For the measurements of overbite on plaster models and digital models, relatively large differences were found. Mean differences for the overbite measurement on the 3Shape models presented clinically relevant differences for two examiners. For one examiner the overbite measurements presented clinically relevant different on the Xcad models (0.52 mm). The largest difference in overbite measurements found in this study was 0.56 mm (Tables 3 and 4). These findings are similar to the results published by Santoro et al1818. Santoro M, Galkin S, Teredesai M, Nicolay OF, Cangialosi TJ. Comparison of measurements made on digital and plaster models. Am J Orthod Dentofacial Orthop. 2003 July;124(1):101-5. and Bootvong et al.1616. Bootvong K, Liu Z, McGrath C, Hagg U, Wong RW, Bendeus M, et al. Virtual model analysis as an alternative approach to plaster model analysis: reliability and validity. Eur J Orthod. 2010 Oct;32(5):589-95. These results could show that the overbite measurement between the models is actually different, but it can also be possible that a difference in measurement method leads to different values of the overbite. On the other hand, the differences in overbite measurements between the two digital models were not clinically relevant (Table 5). For calipers both the angle and the thickness of the tip of the calipers may have contributed to some inaccuracies in the overbite measurement on plaster models.1818. Santoro M, Galkin S, Teredesai M, Nicolay OF, Cangialosi TJ. Comparison of measurements made on digital and plaster models. Am J Orthod Dentofacial Orthop. 2003 July;124(1):101-5. For digital models, it is possible to magnify and section the image (clipping of the model). This feature combined with the small reference cursor used for measurement on digital models, facilitates accuracy in measurement point identification compared to the measurement procedure with calipers on plaster models (Fig 4). Regarding the sagittal interarch relationship, two measurements for 3Shape models and two measurements for Xcad models showed clinically relevant differences, as compared to the measurements on plaster models. The largest difference in sagittal relationship was found in the 3Shape models measured by examiner two (Tables 3 and 4). The differences in the sagittal interarch relationship measurements between the 3Shape model and Xcad model were small (Table 5). These results indicate that for the studied digital models, a clinically acceptable interarch accuracy and reliability can be expected, compared to the sagittal relationship found for the plaster models.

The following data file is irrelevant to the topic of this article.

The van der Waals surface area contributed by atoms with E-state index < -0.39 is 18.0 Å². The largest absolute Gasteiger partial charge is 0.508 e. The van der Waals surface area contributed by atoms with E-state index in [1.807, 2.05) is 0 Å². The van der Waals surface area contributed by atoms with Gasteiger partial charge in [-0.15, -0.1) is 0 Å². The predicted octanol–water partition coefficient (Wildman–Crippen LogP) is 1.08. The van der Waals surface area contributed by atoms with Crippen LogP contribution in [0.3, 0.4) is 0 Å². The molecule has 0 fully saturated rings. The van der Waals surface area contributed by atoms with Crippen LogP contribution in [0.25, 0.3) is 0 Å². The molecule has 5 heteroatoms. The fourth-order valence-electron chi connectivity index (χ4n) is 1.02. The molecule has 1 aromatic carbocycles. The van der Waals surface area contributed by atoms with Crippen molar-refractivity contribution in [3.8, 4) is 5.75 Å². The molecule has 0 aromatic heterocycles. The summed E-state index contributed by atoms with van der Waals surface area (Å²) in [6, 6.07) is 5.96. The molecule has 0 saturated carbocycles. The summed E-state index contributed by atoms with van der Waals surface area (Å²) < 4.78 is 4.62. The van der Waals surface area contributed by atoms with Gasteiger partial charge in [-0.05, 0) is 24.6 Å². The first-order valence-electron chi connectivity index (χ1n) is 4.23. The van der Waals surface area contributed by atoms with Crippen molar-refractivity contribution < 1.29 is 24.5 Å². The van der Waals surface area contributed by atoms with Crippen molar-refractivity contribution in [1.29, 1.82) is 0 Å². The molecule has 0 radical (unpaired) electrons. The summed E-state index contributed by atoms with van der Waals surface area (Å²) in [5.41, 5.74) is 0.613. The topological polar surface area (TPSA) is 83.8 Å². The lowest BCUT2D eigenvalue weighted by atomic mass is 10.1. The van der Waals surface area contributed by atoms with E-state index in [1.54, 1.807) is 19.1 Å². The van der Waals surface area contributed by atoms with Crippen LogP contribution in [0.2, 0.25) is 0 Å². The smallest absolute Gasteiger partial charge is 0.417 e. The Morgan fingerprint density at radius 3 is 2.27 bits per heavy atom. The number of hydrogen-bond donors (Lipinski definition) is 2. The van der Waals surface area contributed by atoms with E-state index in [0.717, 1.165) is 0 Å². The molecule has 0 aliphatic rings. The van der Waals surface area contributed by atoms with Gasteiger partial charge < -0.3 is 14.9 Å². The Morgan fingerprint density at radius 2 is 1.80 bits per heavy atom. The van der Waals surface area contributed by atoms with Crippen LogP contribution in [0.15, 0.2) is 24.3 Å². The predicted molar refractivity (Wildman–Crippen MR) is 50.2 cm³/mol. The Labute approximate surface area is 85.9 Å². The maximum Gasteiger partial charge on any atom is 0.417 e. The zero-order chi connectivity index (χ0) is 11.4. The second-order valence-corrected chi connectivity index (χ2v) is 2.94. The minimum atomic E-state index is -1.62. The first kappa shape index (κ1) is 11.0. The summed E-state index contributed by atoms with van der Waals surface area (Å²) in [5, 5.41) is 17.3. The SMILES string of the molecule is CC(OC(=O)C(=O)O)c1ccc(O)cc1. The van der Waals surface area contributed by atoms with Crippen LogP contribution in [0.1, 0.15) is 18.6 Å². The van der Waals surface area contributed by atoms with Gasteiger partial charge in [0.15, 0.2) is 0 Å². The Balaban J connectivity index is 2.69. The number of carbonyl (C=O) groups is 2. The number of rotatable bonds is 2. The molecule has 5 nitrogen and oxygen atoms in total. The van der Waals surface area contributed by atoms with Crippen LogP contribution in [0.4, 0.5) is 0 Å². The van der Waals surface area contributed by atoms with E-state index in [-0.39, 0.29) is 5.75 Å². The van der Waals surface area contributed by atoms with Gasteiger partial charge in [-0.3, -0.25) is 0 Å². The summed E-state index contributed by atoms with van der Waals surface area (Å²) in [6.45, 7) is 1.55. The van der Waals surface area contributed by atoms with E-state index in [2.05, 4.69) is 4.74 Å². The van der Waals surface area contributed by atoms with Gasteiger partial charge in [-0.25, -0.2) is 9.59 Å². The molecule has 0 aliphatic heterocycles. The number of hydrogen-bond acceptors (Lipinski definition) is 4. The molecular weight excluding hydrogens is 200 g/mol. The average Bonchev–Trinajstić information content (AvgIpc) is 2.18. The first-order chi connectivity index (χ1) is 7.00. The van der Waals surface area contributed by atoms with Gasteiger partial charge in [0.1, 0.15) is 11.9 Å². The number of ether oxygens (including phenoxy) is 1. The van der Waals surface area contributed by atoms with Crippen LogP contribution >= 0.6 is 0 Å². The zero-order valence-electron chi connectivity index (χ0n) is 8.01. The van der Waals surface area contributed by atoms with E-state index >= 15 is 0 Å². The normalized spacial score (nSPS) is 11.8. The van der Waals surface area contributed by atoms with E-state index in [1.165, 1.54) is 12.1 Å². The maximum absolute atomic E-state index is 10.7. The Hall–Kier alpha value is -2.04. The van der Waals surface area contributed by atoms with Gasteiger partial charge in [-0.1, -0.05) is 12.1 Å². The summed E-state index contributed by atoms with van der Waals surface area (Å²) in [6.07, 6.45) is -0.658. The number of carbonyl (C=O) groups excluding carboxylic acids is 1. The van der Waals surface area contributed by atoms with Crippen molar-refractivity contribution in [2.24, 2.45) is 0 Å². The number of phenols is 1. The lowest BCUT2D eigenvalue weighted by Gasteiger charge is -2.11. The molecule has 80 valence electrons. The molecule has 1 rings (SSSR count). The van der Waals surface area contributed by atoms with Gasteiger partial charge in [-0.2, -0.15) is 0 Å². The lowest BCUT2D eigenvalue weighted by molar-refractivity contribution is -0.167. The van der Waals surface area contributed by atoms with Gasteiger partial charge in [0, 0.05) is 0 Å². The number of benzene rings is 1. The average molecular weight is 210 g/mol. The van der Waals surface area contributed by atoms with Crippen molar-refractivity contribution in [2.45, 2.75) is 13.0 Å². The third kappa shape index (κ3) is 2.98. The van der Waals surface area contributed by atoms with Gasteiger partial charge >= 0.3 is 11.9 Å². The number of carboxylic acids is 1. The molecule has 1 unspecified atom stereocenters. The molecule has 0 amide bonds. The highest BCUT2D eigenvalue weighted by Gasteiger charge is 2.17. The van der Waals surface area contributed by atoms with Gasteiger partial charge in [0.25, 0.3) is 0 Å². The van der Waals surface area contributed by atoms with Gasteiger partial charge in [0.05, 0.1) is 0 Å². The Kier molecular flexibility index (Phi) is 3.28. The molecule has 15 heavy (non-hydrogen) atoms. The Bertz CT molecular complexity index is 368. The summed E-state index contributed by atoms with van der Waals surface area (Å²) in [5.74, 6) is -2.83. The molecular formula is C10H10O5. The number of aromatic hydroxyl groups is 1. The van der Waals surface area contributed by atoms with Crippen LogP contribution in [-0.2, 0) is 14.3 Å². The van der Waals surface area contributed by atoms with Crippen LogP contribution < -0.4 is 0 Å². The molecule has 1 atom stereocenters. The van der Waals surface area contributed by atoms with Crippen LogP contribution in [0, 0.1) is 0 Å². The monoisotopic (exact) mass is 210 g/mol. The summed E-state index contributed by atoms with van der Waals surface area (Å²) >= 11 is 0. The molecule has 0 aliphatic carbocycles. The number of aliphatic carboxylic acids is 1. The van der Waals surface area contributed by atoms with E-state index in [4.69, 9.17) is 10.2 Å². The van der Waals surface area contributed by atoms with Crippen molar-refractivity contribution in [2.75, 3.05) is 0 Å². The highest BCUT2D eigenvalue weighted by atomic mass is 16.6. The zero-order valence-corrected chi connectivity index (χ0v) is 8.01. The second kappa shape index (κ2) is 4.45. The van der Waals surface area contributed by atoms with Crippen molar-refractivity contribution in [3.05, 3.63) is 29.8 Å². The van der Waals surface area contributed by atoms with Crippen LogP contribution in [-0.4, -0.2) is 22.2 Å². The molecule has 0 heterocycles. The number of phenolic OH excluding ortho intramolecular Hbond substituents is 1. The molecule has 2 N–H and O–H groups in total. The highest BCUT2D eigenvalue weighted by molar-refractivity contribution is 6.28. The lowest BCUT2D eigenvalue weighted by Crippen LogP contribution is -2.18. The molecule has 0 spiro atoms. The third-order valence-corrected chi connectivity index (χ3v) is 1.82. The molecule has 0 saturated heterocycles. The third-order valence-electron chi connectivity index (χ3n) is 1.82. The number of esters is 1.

Figure 4